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May 11 2016

The Reality of Travelling Around Sri Lanka by Bus

The Reality of Travelling Around Sri Lanka by Bus

I wasn’t completely sure how I would get around Sri Lanka before I arrived, but I suspected it would be by bus rather than train for two main reasons:  Firstly, I knew that I would have to book tickets in advance if I didn’t want to travel third-class, and I had no intention of doing that, having travelled on a third-class sleeper train years ago in India.  Secondly, I was aware that Sri Lanka doesn’t have an extensive rail service around the country and only a limited number of trains run per day, which necessitates finding other means of travelling around the country.

If you travel in a similar way to me, with merely a vague plan of your trip, you won’t want to book a train ticket in advance, nor will you want to be restricted by where the train goes.  In that case, you will have to find another way to get around.  There is an extensive network of local buses in Sri Lanka, so it is a great way to travel around the country.  It’s also an interesting and challenging way to travel.  Knowing I would have to travel around for some or all of my trip, I envisaged a mix of comfortable, air-conditioned buses and local buses with the odd train journey, perhaps.  As it turned out, I didn’t get a single train, and I ended up on only one air-conditioned bus, which wasn’t the comfortable bus I had imagined.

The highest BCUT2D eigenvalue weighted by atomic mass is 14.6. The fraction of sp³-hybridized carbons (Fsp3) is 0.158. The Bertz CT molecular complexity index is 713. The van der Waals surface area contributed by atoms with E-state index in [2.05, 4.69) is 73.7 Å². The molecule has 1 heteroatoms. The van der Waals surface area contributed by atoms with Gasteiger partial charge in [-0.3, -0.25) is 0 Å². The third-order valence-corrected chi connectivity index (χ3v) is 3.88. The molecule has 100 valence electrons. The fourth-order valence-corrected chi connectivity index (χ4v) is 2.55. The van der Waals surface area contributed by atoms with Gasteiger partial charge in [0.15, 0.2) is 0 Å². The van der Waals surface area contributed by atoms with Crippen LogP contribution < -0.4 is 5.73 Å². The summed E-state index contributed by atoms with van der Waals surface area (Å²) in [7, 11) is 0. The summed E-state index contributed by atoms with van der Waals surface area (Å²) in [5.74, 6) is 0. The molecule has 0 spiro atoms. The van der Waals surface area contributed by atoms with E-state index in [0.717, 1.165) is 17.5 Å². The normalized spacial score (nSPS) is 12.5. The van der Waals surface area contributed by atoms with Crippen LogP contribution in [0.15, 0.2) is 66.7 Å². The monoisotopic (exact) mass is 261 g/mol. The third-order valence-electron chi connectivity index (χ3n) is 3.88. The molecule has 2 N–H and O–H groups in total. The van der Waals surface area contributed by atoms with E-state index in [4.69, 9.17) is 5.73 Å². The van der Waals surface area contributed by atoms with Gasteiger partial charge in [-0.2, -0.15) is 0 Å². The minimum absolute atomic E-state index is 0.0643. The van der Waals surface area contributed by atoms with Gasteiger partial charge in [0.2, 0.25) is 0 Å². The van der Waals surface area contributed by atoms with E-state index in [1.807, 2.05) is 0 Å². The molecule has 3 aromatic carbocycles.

Talk about jumping in with both feet, after stepping off the plane, with no clear idea of how I was going to get from the airport to Kandy, I ended up squashed on a local bus, like a sardine, with a bus load of locals for four and a half hours.  That was my introduction to Sri Lanka, and what an amazing introduction to the country it was.  My adventure had begun.

The journey is often as or more interesting than the destination itself.  That is certainly true when travelling around by local bus in Sri Lanka.  From my short but extensive experience of travelling around Sir Lanka by bus, I have a few tips and observations that I thought are worth sharing.  To be forewarned is forearmed, as they say!

It’s crowded, so be prepared to stand

When I say crowded, I mean crowded – as in sardines.  They pile people onto each bus.  You are basically nose to nose.  Have you ever been on the Tube (the London Underground) during rush hour?  If you have, it’s like that but worse.  I’m not kidding.  When you think there is no way they can fit anyone else on, they somehow do.  There’s a bus conductor who squeezes everyone on.  The thing is, getting everyone on the bus is one thing, but getting off is another.  That’s when the fun really begins because everyone standing has to be somehow contort themselves so those getting off the bus can weave their way through.

Tip: Get on the bus at a bus station.  It isn’t always possible, but if you can, it means you can bugsy a seat.  When travelling for a few hours, you’ll be grateful you did.

Time isn’t of the essence

I only had a week in Sri Lanka, which isn’t long enough, however you travel around.  Nonetheless, I still used the local buses as a means of getting around.  Often, you won’t be able to get a direct bus, so that takes even longer.  You need to be prepared for that.  Sometimes, there will be a direct bus, but they won’t necessarily tell you.